Robot

robotMy first crush was on a robot: Expo Ernie in 1986. He had a sort of astronaut appeal. I don’t remember much about Expo ’86 (I was five) but I will always remember Ernie. Robots have always had a romantic appeal for us, perhaps because of our desire to create, and more specifically to create life. Creating life on its own is exciting, but creating a bond and communication with this new life is one of humanity’s greatest desires, whether we admit it or not. There is an intense romanticism about robots and machines that’s pervaded human culture and stories for many decades. Perhaps this is why we are creating and inventing new technology and robotics at startling speed. We want to see what we can do and we want robots to be an intricate part of our life, socially as well as technologically. With this in mind, I have been thinking about what this technology could lead to if it continues to develop at such speed. This isn’t a scare tactic, it’s just common sense.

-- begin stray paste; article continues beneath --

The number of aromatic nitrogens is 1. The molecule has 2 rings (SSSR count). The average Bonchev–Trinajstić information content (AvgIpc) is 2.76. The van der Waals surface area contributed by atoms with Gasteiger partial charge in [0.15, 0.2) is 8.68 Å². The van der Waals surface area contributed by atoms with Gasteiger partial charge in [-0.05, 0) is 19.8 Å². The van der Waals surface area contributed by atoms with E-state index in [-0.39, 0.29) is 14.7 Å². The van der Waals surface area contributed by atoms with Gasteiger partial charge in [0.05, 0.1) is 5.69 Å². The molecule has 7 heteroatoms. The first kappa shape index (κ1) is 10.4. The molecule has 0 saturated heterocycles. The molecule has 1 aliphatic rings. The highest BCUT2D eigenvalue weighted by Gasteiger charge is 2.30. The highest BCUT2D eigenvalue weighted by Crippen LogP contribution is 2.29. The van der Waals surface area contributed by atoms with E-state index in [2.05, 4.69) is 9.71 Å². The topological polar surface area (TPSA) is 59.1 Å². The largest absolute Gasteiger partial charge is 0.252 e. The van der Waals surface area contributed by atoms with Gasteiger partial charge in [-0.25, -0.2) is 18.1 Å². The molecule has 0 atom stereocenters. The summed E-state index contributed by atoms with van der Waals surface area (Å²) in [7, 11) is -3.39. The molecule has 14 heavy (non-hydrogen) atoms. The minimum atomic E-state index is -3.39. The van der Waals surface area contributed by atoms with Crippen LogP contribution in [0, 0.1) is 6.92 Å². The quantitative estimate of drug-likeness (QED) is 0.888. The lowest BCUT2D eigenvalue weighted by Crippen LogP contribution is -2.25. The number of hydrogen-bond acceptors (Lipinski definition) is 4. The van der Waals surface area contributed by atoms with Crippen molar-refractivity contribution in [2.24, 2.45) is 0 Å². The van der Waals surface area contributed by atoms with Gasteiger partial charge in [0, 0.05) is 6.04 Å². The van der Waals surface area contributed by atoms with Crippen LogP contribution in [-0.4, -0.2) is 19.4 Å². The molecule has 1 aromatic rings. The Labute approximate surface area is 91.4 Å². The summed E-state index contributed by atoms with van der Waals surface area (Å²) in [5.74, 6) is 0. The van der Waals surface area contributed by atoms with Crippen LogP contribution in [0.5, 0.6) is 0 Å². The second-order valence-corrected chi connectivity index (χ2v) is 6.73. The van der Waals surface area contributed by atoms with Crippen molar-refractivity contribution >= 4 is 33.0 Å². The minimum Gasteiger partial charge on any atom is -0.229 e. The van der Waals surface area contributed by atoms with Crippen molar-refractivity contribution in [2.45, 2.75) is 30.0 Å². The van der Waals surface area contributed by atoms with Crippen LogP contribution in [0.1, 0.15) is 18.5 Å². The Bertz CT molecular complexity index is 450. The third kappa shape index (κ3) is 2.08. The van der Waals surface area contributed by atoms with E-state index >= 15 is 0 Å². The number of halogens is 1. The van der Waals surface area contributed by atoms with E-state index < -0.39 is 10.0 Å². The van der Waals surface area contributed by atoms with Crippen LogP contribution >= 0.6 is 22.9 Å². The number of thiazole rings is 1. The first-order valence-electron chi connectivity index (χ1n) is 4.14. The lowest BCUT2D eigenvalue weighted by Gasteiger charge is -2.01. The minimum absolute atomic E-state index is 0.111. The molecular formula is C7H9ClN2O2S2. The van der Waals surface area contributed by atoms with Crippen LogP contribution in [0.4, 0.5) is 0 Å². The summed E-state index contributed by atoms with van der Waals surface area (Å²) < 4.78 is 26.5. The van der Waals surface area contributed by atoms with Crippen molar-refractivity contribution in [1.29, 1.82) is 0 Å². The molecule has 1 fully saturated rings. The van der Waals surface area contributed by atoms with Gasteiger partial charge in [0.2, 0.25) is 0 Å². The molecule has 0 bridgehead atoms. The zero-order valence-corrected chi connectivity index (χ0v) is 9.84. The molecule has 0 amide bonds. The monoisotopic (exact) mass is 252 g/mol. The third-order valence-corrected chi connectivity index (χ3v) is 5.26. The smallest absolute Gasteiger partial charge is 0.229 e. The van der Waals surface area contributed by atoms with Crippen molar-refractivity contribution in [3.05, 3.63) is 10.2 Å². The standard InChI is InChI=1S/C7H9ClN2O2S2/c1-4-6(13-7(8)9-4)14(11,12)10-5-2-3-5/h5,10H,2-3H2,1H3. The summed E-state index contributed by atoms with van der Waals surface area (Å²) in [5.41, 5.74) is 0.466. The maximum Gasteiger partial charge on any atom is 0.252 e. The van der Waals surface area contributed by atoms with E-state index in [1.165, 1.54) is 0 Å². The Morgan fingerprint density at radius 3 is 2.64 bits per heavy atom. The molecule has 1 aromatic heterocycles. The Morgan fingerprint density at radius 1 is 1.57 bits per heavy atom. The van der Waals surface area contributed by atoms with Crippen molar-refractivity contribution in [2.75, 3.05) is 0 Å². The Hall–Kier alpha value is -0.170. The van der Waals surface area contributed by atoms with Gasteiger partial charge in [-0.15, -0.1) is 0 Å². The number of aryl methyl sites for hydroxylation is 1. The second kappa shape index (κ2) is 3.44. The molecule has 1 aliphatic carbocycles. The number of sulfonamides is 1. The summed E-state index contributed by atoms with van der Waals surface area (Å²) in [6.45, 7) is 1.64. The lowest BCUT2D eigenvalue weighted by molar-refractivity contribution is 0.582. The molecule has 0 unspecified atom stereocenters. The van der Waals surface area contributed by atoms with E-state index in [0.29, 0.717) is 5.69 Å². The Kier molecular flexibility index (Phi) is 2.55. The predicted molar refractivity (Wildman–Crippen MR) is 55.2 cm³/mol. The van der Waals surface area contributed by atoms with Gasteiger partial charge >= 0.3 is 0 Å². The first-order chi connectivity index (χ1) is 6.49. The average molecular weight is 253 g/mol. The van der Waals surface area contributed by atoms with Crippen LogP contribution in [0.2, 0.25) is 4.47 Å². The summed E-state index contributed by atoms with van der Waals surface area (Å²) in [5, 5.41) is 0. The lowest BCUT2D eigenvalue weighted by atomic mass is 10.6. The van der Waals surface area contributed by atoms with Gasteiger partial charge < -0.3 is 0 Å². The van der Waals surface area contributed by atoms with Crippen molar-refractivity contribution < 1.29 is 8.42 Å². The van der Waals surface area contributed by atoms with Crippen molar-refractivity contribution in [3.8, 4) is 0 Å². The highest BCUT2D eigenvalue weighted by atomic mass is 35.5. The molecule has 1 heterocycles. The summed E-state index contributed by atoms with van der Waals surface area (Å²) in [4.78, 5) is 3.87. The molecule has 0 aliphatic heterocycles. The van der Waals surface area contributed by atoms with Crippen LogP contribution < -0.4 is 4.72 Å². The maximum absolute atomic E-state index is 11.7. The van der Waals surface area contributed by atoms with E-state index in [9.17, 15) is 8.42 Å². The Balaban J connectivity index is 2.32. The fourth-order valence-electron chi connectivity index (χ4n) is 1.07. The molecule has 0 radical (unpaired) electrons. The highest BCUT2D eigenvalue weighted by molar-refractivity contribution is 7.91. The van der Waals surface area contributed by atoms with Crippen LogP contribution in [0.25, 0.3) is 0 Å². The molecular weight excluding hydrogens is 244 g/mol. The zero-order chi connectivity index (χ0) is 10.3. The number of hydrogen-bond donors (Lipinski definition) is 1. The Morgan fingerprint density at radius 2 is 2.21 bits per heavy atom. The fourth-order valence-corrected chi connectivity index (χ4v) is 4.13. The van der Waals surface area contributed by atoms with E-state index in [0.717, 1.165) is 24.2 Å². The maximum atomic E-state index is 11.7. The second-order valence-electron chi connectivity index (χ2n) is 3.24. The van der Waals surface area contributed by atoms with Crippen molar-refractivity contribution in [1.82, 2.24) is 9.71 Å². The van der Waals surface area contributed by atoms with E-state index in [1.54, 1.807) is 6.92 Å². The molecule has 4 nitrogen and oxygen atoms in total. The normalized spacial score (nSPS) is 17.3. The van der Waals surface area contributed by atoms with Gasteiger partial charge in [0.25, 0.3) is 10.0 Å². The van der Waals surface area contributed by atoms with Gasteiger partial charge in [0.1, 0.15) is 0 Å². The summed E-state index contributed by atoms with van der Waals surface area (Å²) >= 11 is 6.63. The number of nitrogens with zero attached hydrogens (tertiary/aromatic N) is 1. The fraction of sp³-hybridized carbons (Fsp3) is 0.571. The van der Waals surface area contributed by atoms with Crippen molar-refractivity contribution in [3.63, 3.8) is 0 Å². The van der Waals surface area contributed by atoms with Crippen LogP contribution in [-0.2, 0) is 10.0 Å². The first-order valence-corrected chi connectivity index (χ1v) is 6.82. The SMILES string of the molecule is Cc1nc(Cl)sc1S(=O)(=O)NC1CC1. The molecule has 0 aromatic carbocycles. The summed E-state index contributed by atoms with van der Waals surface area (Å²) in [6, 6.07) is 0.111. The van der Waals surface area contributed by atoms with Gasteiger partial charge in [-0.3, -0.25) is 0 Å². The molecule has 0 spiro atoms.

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Albert Einstein lives again… in animatronic form. The robotic version of Einstein is just creepy (and he plays chess). This was at the Consumer Electronics Show 2009. He can sense face expressions of people and responds accordingly.

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by on June 15th, 2009

Robots represent our subconscious effort to become better humans or create better human like machines so that we can live more lazy life while robots do our daily stuff. Robots of this age can walk, talk, move objects, replace home pets, play guitar or violin for you, cook for you, serve you in any way you want and much more… Enjoy some videos of robots involving artificial intelligence.

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